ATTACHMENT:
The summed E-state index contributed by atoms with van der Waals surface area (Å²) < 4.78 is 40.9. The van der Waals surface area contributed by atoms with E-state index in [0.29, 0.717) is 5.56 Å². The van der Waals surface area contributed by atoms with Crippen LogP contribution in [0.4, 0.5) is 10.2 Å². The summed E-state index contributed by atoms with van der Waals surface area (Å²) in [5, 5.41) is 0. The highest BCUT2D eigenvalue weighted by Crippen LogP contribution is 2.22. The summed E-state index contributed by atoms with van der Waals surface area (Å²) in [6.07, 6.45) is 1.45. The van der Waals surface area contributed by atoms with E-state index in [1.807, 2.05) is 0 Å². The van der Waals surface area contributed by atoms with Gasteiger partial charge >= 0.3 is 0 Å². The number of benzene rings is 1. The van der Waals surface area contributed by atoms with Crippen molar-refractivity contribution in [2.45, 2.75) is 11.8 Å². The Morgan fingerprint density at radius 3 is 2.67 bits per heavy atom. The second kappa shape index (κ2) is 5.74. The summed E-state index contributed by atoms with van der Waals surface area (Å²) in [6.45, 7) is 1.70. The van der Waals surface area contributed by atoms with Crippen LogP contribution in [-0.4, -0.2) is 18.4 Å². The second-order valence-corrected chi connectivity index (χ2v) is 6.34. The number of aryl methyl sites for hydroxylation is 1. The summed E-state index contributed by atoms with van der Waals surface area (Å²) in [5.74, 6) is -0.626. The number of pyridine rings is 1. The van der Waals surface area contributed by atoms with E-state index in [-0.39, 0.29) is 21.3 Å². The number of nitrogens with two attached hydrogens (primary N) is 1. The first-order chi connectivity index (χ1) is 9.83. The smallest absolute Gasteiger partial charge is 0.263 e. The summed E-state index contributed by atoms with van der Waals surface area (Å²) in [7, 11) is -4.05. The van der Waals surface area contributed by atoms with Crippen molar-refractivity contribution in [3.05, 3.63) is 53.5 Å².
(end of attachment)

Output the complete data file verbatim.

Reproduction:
The summed E-state index contributed by atoms with van der Waals surface area (Å²) < 4.78 is 40.9. The van der Waals surface area contributed by atoms with E-state index in [0.29, 0.717) is 5.56 Å². The van der Waals surface area contributed by atoms with Crippen LogP contribution in [0.4, 0.5) is 10.2 Å². The summed E-state index contributed by atoms with van der Waals surface area (Å²) in [5, 5.41) is 0. The highest BCUT2D eigenvalue weighted by Crippen LogP contribution is 2.22. The summed E-state index contributed by atoms with van der Waals surface area (Å²) in [6.07, 6.45) is 1.45. The van der Waals surface area contributed by atoms with E-state index in [1.807, 2.05) is 0 Å². The van der Waals surface area contributed by atoms with Gasteiger partial charge >= 0.3 is 0 Å². The number of benzene rings is 1. The van der Waals surface area contributed by atoms with Crippen molar-refractivity contribution in [2.45, 2.75) is 11.8 Å². The Morgan fingerprint density at radius 3 is 2.67 bits per heavy atom. The second kappa shape index (κ2) is 5.74. The summed E-state index contributed by atoms with van der Waals surface area (Å²) in [6.45, 7) is 1.70. The van der Waals surface area contributed by atoms with Crippen LogP contribution in [-0.4, -0.2) is 18.4 Å². The second-order valence-corrected chi connectivity index (χ2v) is 6.34. The number of aryl methyl sites for hydroxylation is 1. The summed E-state index contributed by atoms with van der Waals surface area (Å²) in [5.74, 6) is -0.626. The number of pyridine rings is 1. The van der Waals surface area contributed by atoms with E-state index in [-0.39, 0.29) is 21.3 Å². The number of nitrogens with two attached hydrogens (primary N) is 1. The first-order chi connectivity index (χ1) is 9.83. The smallest absolute Gasteiger partial charge is 0.263 e. The summed E-state index contributed by atoms with van der Waals surface area (Å²) in [7, 11) is -4.05. The van der Waals surface area contributed by atoms with Crippen molar-refractivity contribution in [3.05, 3.63) is 53.5 Å².